If you love to shop, you can use yourÂ fashion sense toÂ build or even rebuild your credit.
Store-branded credit cardsÂ are some of theÂ easiest cardsÂ to qualify for and are often extended to those who haveÂ bad credit because they have lower criteria than traditional credit cards. Using them, especially if you’re loyal to a particular store, can bring card rewards, discounts and, if you pay your balanceÂ off every month, better credit.
Get It Now
In most cases, when you apply for a card, the retailer will offer a discount on that dayâs purchase.Â Sometimes the discount will be extended toÂ purchases made within a short time frameÂ (24 hours, for example), as an incentive to spend more. The risk is that instead of saving money, you end up spending more than planned, so it’s wiseÂ to be wary.
When you open your new credit card, you may see a dip in your credit scores for two reasons: one, the inquiry created when the issuer checks your credit score, which may cause your scores to drop, though usually not more than a few points. Second, a new account with a balance is often seen as a risk factor. As long as you pay on time and keep your balances below 30% of your credit line, or ideally 10%, you could eventually see a slight riseÂ becauseÂ you’ll have a positive new credit reference, which isÂ beneficial if you are trying to build or rebuild credit.
As you use your new card, you can track how your usage and payments are affecting your credit by signing up for Credit.com’s free credit report summary. In addition to getting two free credit scores, youâll get your own credit report card that showsÂ how youâre doing in five key areas on your credit report that alsoÂ determine your credit score â payment history, debt usage, credit age, account mix and inquiries.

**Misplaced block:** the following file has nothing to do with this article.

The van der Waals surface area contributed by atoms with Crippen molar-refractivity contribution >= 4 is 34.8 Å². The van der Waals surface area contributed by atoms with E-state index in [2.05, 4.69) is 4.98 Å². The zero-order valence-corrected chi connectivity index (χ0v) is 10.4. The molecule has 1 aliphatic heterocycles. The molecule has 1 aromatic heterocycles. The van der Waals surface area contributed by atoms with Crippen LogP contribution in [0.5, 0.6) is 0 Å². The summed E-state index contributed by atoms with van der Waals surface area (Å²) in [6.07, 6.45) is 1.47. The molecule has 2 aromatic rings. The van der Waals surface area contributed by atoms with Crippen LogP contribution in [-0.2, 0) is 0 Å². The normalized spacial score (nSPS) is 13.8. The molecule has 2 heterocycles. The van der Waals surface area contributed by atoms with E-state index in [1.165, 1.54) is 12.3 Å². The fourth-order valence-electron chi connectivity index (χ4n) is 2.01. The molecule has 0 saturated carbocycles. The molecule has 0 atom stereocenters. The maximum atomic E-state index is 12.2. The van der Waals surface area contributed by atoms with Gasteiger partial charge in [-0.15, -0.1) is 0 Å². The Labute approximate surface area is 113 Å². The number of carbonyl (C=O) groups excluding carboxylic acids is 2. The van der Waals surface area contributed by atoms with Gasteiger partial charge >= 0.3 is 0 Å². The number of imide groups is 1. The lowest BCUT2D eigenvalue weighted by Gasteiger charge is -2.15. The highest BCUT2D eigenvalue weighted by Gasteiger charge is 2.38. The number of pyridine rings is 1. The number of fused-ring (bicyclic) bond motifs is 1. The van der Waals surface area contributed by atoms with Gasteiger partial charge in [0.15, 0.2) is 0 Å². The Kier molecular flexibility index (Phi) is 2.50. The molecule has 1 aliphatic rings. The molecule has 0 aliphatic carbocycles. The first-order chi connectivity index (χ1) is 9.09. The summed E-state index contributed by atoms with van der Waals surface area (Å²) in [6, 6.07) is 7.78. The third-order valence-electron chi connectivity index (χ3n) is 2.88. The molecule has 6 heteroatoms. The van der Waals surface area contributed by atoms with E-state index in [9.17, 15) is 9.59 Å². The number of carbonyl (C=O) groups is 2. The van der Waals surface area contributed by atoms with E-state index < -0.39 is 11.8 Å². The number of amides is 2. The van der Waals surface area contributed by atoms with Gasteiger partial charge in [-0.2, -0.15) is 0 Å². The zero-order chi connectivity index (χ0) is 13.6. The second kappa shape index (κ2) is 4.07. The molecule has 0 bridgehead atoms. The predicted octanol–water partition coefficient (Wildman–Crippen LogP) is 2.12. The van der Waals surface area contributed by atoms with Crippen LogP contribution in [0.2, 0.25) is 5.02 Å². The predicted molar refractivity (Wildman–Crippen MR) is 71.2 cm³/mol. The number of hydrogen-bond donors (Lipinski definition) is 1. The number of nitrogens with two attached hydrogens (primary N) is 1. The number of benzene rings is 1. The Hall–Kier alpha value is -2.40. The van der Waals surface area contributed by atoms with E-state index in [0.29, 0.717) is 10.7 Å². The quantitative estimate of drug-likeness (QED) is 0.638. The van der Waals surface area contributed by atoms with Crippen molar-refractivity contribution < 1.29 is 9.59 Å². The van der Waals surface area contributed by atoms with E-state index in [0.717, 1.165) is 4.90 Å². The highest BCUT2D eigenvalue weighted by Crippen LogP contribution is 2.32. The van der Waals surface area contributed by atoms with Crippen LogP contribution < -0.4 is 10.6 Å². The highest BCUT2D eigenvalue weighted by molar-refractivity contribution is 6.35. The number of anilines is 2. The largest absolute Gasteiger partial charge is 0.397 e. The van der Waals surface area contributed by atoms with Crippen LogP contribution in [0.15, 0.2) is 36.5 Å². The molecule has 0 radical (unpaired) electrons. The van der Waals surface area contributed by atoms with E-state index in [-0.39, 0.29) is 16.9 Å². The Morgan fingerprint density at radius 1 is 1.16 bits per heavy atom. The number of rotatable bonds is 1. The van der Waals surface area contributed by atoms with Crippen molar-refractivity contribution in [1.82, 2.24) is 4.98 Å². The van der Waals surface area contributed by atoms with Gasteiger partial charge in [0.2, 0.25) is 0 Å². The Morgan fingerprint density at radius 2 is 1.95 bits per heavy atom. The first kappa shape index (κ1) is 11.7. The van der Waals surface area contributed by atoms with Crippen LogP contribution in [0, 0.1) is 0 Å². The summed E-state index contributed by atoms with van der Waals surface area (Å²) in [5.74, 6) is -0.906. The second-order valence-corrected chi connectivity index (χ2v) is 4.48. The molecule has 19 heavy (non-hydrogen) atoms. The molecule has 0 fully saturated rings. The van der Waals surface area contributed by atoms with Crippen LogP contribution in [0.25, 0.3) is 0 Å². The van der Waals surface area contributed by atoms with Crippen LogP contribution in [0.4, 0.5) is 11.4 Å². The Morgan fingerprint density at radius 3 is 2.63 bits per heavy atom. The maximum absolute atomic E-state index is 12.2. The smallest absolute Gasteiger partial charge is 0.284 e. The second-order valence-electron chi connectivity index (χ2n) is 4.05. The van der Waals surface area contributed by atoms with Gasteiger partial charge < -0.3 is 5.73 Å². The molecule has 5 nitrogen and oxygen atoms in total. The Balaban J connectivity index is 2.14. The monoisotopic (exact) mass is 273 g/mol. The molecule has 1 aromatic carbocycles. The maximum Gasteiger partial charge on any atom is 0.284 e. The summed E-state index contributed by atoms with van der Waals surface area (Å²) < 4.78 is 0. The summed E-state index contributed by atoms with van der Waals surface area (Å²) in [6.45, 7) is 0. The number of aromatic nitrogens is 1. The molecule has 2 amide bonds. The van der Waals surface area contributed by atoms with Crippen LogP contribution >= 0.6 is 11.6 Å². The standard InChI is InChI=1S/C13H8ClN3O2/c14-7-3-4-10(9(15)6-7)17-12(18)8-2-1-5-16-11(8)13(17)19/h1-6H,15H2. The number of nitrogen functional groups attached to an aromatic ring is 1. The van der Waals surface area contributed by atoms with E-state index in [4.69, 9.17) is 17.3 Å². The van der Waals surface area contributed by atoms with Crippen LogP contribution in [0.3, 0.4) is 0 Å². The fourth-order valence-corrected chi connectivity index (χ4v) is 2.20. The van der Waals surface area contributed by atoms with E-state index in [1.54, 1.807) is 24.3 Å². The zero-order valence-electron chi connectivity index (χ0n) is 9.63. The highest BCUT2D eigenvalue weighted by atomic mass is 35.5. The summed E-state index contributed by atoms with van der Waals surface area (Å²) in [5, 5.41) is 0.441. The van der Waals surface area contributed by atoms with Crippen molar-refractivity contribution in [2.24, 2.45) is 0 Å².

Interest rates for department store credit cards are almost always high, often betweenÂ 19% and 22%, or more. If you carry a balance, the interest you pay will likely exceed the amount you saved with the discount. ThisÂ means carrying a balanceÂ could hamper your goals, especiallyÂ if you fail toÂ make on-time payments.
Given store credit cards’ high APRs, you won’t want to go on a shopping spree with them, nor will you want to put more purchases on the card than your budget can handle. (For tips on cutting back without feeling deprived, you can go here.)Â That said, making a couple of small purchases a month, say, on home essentials or groceries, and paying them off quickly (and on time) will likely beef up your credit.
Before you fill out anÂ application, you’ll want toÂ know where your credit stands so you have a good sense of what type of cardÂ you might qualify for. KnowingÂ your score willÂ also inform your decision to apply forÂ a card in general, asÂ inquiries on your credit report can cause your score to take an unnecessary hit.
The post How to Use Your Shopping Addiction to Build Credit appeared first on Credit.com.